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Department of Geology and Geophysics|People

Neil Humphrey

Neil Humphrey

Professor

Glaciology, Earth Surface Processes

Office Phone: (307) 766-2728
Fax Phone: (307) 766-6679

Geology and Geophysics
Dept. 3006, University of Wyoming
Laramie, Wyoming 82071 Office Room No: GE 320
Email: neil@uwyo.edu

Personal Website

Education

Geology, PhD, University of Washington, 1987
Geology, MS, University of Washington, 1983
Geology, BS, University of British Columbia, 1978

Publications

For publications please see my personal web site.

Courses

GEOL2150 - Geomorphology
GEOL4880 - Surficial Processes
GEOL4888 - Glaciology

Current Graduate Students:

Research Statement

For current research projects, and more information, go to my personal web site.

My research has emphasized the study of cold regions, however undergraduate, graduate and post-doctoral co-workers are studying a breadth of projects. Most of the projects have received outside funding, and much of my research is collaborative with other universities and is carried out at remote field sites.

Current major projects include:

  • Measurement of in situ-stress and strain in glaciers involves a glaciological field program in south central Alaska including the 3-D instrumentation of a 200m cube of ice, and subsequent theoretical and analytical modeling of the ice rheology. This is an ongoing project that requires field workers as well as work in computer/theoretical analysis.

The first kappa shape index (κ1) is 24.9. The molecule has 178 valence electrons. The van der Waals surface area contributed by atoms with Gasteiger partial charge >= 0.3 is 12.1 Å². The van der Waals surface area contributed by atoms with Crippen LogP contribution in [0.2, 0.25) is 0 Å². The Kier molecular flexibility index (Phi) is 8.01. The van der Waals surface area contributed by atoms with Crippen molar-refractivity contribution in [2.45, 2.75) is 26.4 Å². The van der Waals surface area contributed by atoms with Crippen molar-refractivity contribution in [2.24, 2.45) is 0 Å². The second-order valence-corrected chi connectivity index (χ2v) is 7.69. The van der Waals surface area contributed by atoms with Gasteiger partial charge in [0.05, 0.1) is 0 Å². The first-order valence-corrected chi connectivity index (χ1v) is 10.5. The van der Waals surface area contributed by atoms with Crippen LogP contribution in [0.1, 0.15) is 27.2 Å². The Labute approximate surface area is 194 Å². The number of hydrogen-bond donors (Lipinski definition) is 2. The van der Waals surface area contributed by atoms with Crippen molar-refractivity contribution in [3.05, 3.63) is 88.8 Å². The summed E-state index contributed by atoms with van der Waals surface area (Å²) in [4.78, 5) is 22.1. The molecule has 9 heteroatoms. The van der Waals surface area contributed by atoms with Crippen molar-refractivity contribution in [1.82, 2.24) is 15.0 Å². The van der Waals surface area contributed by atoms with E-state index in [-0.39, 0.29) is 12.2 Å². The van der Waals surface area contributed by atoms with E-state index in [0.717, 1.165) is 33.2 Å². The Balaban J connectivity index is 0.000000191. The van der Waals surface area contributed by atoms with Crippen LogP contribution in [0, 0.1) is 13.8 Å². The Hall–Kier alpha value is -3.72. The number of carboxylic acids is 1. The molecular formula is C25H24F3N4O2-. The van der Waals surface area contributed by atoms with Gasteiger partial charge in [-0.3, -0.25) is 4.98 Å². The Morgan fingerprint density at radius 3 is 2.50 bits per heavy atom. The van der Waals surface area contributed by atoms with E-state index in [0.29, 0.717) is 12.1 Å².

• An ongoing study of chemical denudation in cold assesses the contributions of alpine and continental glaciations on the geochemical budgets of the Earth?s surface. Fieldwork is primarily in Alaska.
  • Modeling long-time scale and large-space scale interactions of rivers and landscapes involves theoretical and numerical simulation of large-scale interactions of rivers and the landscape, based on simplified kinematic and diffusion modeling of river behavior. Very large scale Geomorphology!
  • A study of sediment transport by river ice evaluates the prevalence, importance and mechanisms of the creation of anchor ice and subsequent sediment transport events in rivers of cold regions. Current work is in Wyoming
  • Downstream fining of grain size in river systems by floodplain weathering is examined by using a combination of field studies, tumbling mill experiments, and experiments with radio tracking of river rocks.
  • Analysis of rock glaciers for alpine climate records is a new project studying the feasibility of obtaining ice cores from alpine rock glaciers in the Rocky Mountains of Colorado and Wyoming for analysis of past climate. A pilot study is planned to begin (with University of Colorado researchers) near Cody, Wyoming, in the summer of 1997.

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